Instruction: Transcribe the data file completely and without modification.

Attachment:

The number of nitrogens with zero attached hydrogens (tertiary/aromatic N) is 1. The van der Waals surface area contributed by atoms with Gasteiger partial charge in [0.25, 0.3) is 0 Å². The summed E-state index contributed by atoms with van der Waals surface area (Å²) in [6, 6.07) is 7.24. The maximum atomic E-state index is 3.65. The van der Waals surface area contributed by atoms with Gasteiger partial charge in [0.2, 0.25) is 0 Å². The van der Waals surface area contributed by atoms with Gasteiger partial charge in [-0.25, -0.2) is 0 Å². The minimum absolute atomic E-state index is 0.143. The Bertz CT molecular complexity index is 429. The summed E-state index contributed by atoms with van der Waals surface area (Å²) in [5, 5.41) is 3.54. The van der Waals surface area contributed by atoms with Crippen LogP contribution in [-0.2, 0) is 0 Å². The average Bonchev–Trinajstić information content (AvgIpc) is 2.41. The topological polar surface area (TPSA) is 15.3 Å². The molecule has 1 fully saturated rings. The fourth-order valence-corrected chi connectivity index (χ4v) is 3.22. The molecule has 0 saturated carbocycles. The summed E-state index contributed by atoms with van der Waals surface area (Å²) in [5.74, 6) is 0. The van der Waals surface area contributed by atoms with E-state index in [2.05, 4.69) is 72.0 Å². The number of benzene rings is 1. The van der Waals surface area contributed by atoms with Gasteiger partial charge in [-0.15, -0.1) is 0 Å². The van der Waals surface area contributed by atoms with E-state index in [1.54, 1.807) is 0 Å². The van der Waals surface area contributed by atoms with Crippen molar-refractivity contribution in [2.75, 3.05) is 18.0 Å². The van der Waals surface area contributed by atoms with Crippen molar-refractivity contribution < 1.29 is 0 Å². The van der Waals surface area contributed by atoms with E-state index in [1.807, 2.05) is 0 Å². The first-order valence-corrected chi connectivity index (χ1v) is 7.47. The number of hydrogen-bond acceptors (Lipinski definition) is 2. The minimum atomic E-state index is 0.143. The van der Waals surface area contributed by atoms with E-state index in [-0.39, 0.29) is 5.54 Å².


The number of nitrogens with zero attached hydrogens (tertiary/aromatic N) is 1. The van der Waals surface area contributed by atoms with Gasteiger partial charge in [0.25, 0.3) is 0 Å². The summed E-state index contributed by atoms with van der Waals surface area (Å²) in [6, 6.07) is 7.24. The maximum atomic E-state index is 3.65. The van der Waals surface area contributed by atoms with Gasteiger partial charge in [0.2, 0.25) is 0 Å². The van der Waals surface area contributed by atoms with Gasteiger partial charge in [-0.25, -0.2) is 0 Å². The minimum absolute atomic E-state index is 0.143. The Bertz CT molecular complexity index is 429. The summed E-state index contributed by atoms with van der Waals surface area (Å²) in [5, 5.41) is 3.54. The van der Waals surface area contributed by atoms with Crippen LogP contribution in [-0.2, 0) is 0 Å². The average Bonchev–Trinajstić information content (AvgIpc) is 2.41. The topological polar surface area (TPSA) is 15.3 Å². The molecule has 1 fully saturated rings. The fourth-order valence-corrected chi connectivity index (χ4v) is 3.22. The molecule has 0 saturated carbocycles. The summed E-state index contributed by atoms with van der Waals surface area (Å²) in [5.74, 6) is 0. The van der Waals surface area contributed by atoms with E-state index in [2.05, 4.69) is 72.0 Å². The number of benzene rings is 1. The van der Waals surface area contributed by atoms with Gasteiger partial charge in [-0.15, -0.1) is 0 Å². The van der Waals surface area contributed by atoms with E-state index in [1.54, 1.807) is 0 Å². The van der Waals surface area contributed by atoms with Crippen molar-refractivity contribution in [2.75, 3.05) is 18.0 Å². The van der Waals surface area contributed by atoms with Crippen molar-refractivity contribution < 1.29 is 0 Å². The van der Waals surface area contributed by atoms with E-state index in [1.807, 2.05) is 0 Å². The first-order valence-corrected chi connectivity index (χ1v) is 7.47. The number of hydrogen-bond acceptors (Lipinski definition) is 2. The minimum atomic E-state index is 0.143. The van der Waals surface area contributed by atoms with E-state index in [-0.39, 0.29) is 5.54 Å².